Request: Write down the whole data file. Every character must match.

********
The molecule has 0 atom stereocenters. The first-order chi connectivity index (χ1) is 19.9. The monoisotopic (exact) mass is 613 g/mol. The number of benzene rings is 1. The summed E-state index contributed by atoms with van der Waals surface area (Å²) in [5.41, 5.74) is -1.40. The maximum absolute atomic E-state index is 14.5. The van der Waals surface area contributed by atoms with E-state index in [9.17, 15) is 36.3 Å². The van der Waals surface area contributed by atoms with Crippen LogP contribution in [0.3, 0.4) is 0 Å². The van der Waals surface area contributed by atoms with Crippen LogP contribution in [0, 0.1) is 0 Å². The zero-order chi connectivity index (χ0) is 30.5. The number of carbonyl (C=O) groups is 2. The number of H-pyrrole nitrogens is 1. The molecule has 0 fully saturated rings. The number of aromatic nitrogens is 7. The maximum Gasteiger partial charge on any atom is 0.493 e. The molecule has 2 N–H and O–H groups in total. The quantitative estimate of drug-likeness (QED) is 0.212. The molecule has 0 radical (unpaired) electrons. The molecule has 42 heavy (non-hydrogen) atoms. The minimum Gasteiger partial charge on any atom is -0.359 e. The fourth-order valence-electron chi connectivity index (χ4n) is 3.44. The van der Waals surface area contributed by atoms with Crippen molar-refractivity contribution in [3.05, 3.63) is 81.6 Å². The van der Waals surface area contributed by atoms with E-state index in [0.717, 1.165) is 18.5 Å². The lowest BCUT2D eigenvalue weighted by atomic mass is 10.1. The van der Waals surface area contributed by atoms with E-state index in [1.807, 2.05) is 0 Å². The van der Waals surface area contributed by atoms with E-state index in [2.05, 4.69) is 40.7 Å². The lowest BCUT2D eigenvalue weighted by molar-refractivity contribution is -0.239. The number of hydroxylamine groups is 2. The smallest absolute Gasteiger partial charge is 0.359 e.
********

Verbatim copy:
The molecule has 0 atom stereocenters. The first-order chi connectivity index (χ1) is 19.9. The monoisotopic (exact) mass is 613 g/mol. The number of benzene rings is 1. The summed E-state index contributed by atoms with van der Waals surface area (Å²) in [5.41, 5.74) is -1.40. The maximum absolute atomic E-state index is 14.5. The van der Waals surface area contributed by atoms with E-state index in [9.17, 15) is 36.3 Å². The van der Waals surface area contributed by atoms with Crippen LogP contribution in [0.3, 0.4) is 0 Å². The van der Waals surface area contributed by atoms with Crippen LogP contribution in [0, 0.1) is 0 Å². The zero-order chi connectivity index (χ0) is 30.5. The number of carbonyl (C=O) groups is 2. The number of H-pyrrole nitrogens is 1. The molecule has 0 fully saturated rings. The number of aromatic nitrogens is 7. The maximum Gasteiger partial charge on any atom is 0.493 e. The molecule has 2 N–H and O–H groups in total. The quantitative estimate of drug-likeness (QED) is 0.212. The molecule has 0 radical (unpaired) electrons. The molecule has 42 heavy (non-hydrogen) atoms. The minimum Gasteiger partial charge on any atom is -0.359 e. The fourth-order valence-electron chi connectivity index (χ4n) is 3.44. The van der Waals surface area contributed by atoms with Crippen molar-refractivity contribution in [3.05, 3.63) is 81.6 Å². The van der Waals surface area contributed by atoms with E-state index in [0.717, 1.165) is 18.5 Å². The lowest BCUT2D eigenvalue weighted by atomic mass is 10.1. The van der Waals surface area contributed by atoms with E-state index in [1.807, 2.05) is 0 Å². The van der Waals surface area contributed by atoms with E-state index in [2.05, 4.69) is 40.7 Å². The lowest BCUT2D eigenvalue weighted by molar-refractivity contribution is -0.239. The number of hydroxylamine groups is 2. The smallest absolute Gasteiger partial charge is 0.359 e.